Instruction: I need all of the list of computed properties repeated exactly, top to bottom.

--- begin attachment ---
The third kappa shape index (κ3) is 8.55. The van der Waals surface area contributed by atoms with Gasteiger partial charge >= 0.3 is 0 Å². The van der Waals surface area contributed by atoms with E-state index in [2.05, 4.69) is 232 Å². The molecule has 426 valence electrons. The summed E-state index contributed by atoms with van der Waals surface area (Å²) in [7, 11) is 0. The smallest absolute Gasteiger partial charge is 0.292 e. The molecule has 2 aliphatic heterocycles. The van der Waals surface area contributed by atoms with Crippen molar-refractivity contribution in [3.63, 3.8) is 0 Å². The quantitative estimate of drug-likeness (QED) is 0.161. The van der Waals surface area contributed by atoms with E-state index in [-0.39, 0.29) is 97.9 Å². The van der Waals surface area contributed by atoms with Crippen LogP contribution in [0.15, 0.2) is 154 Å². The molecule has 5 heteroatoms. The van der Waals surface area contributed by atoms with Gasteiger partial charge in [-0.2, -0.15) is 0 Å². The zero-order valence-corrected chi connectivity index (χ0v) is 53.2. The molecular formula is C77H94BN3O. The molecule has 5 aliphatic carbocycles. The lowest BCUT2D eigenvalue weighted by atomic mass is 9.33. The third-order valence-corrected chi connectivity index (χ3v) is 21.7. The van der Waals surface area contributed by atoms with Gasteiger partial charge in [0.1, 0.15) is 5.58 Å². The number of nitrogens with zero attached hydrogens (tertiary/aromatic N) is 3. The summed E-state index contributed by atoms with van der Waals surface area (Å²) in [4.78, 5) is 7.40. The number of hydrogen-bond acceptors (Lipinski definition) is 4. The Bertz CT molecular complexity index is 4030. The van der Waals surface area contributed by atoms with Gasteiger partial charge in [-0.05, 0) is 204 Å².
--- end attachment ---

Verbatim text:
The third kappa shape index (κ3) is 8.55. The van der Waals surface area contributed by atoms with Gasteiger partial charge >= 0.3 is 0 Å². The van der Waals surface area contributed by atoms with E-state index in [2.05, 4.69) is 232 Å². The molecule has 426 valence electrons. The summed E-state index contributed by atoms with van der Waals surface area (Å²) in [7, 11) is 0. The smallest absolute Gasteiger partial charge is 0.292 e. The molecule has 2 aliphatic heterocycles. The van der Waals surface area contributed by atoms with Crippen molar-refractivity contribution in [3.63, 3.8) is 0 Å². The quantitative estimate of drug-likeness (QED) is 0.161. The van der Waals surface area contributed by atoms with E-state index in [-0.39, 0.29) is 97.9 Å². The van der Waals surface area contributed by atoms with Crippen LogP contribution in [0.15, 0.2) is 154 Å². The molecule has 5 heteroatoms. The van der Waals surface area contributed by atoms with Gasteiger partial charge in [-0.2, -0.15) is 0 Å². The zero-order valence-corrected chi connectivity index (χ0v) is 53.2. The molecular formula is C77H94BN3O. The molecule has 5 aliphatic carbocycles. The lowest BCUT2D eigenvalue weighted by atomic mass is 9.33. The third-order valence-corrected chi connectivity index (χ3v) is 21.7. The van der Waals surface area contributed by atoms with Gasteiger partial charge in [0.1, 0.15) is 5.58 Å². The number of nitrogens with zero attached hydrogens (tertiary/aromatic N) is 3. The summed E-state index contributed by atoms with van der Waals surface area (Å²) in [4.78, 5) is 7.40. The number of hydrogen-bond acceptors (Lipinski definition) is 4. The Bertz CT molecular complexity index is 4030. The van der Waals surface area contributed by atoms with Gasteiger partial charge in [-0.05, 0) is 204 Å².